Sunday, November 29, 2015

Everybody is doing TDD, take two

In my previous post Everybody is doing TDD, I tried to make a point by telling a story. But most people missed the point and argued about unrelated problems. I guess that was mostly my fault, so in this post I will attempt to explain the point directly.

My claim is this : Sooner or later, every software development effort slips into same kind of workflow : 

  1. Define a test case.
  2. Change or extend implementation so that above test case passes.
  3. Execute the test case. If it passes go to 1. If it fails, go to 2.
This workflow is so far only one for which we know produces software that fits the specification. Only difference is how this workflow is implemented. For example, as software development process, the steps can be:
  1. Create a specification.
  2. Implement an application according to specification.
  3. Have testers make sure the implementation is according to specification. If this fails, return to step 2.
This process works as long as no corners are cut. Which means defining the specification with high levels of detail and having army of testers, so whole specification can be validated. But much worse is situation when the whole workflow is non-conscious, as presented by Josh in previous post : 
  1. Test case is kept in programmer's memory as steps to run the use case.
  2. Change or add code to fix current use case.
  3. Run the steps as defined in 1.
It should be obvious why this is so bad, but that is not a point of this post. The point is that no other workflow exists that would give software developer ability to create software that works according to specification. Or at least I don't know about any.

That is why I pose a question, primarily to those that claim TDD doesn't work : Does any other workflow exist, that cannot be reduced to this one?

There are few options, none are good.

First option is to implement the software properly the first time. I believe this is just a dream and that this is only possible for simplest of use cases. If software gets even little bit more complex, it becomes impossible to create it without executing the test cases during the development.

Second option came from the comments on the previous post : That developer can "feel" when software is correct. And while I agree developer can limit amount of tests that need to be executed by using his experience and intuition while looking at code itself, there is still huge possibility of bias. So while it is possible to come up with new test cases and minimize testing by having good experience, it is not full replacement.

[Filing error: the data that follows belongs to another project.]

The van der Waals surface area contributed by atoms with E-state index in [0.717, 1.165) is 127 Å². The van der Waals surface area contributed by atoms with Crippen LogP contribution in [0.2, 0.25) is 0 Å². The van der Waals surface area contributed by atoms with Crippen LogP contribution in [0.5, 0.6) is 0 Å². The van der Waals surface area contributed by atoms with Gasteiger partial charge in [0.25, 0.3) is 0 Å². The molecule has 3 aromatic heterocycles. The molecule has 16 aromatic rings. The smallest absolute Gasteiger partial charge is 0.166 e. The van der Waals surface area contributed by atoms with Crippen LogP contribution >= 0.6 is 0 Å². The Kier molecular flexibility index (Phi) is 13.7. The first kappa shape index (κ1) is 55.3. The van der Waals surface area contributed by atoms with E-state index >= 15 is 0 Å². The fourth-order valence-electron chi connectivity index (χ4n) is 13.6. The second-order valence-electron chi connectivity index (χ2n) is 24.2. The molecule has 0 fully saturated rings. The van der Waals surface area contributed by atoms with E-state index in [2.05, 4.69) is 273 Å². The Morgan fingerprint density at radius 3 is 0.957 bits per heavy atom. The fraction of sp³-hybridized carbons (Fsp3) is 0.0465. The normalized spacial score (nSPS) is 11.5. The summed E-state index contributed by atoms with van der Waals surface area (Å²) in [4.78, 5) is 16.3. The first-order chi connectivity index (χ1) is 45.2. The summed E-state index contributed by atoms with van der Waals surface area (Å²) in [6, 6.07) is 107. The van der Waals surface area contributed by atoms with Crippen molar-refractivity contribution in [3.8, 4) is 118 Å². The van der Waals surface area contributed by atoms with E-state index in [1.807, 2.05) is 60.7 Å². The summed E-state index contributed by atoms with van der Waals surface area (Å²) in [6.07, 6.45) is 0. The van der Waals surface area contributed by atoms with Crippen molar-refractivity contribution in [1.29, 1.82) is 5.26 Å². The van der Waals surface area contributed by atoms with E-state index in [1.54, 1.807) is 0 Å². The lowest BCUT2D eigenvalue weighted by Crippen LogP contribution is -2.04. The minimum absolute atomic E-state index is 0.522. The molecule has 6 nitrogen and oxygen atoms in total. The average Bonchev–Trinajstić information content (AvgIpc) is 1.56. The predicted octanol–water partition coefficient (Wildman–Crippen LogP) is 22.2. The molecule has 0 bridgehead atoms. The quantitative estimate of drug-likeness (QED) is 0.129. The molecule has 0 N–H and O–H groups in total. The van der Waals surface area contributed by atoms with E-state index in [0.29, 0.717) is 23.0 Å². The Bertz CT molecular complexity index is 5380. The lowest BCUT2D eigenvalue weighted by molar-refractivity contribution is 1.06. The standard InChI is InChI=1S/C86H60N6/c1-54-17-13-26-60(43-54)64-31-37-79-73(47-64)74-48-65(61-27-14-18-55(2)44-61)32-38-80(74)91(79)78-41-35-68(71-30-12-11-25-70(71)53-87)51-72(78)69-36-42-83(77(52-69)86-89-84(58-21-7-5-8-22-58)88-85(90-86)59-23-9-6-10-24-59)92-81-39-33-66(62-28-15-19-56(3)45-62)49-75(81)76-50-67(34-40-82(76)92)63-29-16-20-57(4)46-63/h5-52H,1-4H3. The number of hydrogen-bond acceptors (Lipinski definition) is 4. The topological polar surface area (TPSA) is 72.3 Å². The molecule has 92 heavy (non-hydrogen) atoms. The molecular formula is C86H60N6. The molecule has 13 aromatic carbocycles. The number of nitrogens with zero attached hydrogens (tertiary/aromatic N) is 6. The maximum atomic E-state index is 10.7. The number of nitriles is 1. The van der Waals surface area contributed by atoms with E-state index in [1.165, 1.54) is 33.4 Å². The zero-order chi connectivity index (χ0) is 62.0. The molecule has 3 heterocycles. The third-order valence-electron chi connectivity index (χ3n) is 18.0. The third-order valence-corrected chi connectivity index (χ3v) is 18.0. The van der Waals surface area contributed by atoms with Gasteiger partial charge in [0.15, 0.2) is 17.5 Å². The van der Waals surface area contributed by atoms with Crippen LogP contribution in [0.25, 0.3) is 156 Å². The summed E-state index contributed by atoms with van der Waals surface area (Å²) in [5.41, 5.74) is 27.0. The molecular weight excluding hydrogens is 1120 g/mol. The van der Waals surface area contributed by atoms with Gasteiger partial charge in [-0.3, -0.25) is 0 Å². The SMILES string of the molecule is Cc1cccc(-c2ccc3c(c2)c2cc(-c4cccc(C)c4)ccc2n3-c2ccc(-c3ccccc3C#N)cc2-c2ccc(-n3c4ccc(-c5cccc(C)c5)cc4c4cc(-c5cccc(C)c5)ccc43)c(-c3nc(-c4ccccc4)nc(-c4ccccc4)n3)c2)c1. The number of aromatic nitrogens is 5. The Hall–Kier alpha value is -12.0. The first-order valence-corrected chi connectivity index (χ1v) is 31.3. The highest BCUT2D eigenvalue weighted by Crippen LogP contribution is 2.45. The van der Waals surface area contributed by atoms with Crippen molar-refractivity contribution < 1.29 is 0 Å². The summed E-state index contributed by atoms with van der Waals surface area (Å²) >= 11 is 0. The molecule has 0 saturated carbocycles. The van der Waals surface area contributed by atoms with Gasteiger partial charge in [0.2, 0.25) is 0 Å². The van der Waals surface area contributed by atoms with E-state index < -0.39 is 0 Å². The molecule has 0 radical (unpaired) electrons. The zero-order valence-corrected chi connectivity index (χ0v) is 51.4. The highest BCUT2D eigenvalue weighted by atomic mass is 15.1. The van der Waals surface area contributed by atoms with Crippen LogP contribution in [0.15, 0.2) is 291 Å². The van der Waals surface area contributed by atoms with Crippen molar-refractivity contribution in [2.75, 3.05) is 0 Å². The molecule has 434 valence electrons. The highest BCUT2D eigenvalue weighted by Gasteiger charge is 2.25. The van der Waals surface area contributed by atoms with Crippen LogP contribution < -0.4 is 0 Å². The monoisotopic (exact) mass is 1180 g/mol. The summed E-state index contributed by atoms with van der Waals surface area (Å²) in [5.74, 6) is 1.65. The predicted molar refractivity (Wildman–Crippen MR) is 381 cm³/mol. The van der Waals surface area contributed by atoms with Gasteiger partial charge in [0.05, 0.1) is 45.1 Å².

So if we agree that this is the best workflow to follow, it then starts a question: "Which implementation of this workflow is best?" But that is question for another post (with obvious conclusion).


  1. This comment has been removed by the author.

  2. Reduction to this workflow does not mean that this workflow can be understood and implemented with the same results in any manner.

    I call this the "Lowest Common Denominator" problem. In any given situation, there are some common things that are understood between all parties, and these are the things that can be communicated "clearly".

    These concepts are used to divide up the problem so that they can be solved, hence denominator. The problem is that in order for the parties to agree, they have to use the simplest methods of communicating that every party can understand, which is where the "common" and "lowest" (simplest) come from.

    The issue here is that there are more efficient ways of doing things, that are not as simple, but not all parties will have equal knowledge of all of these things, presenting a dilemma: Do you aim for higher efficiency or higher commonality?

    This is something every given team/organization should decide for themselves, because they work on a spectrum. If you aim for more commonality, you lower the bar on what techniques are common to all parties, and you will lose the benefits that un-common techniques may provide.

    If you aim for efficiency of techniques, you enter the area where not all parties understand the techniques. This is also exemplified by the "single person vs. large team" spectrum. Single people are able to use efficiencies that even a 2-person team cannot, because of the immediate nature of communicate inside one's own head.

    As soon as the communication must be externalized, there is a MASSIVE loss of efficiency in the communication, and as the team grows the communication problems grow factorially.

    So while your assertion that everything can be broken down into: Create Test, Implement Thing To Be Tested, Verified Test.

    This does not mean that all different types of processes give the same results merely because of this.

    To give an analogy, I can say that all data in a database could be stored in a single table with 3 fields:

    - Group
    - Type
    - Value

    All of these fields can be BLOBs, so we only need 1 storage type, and from that all data actions done in any other method can be implemented.

    This is true, but it is not efficient.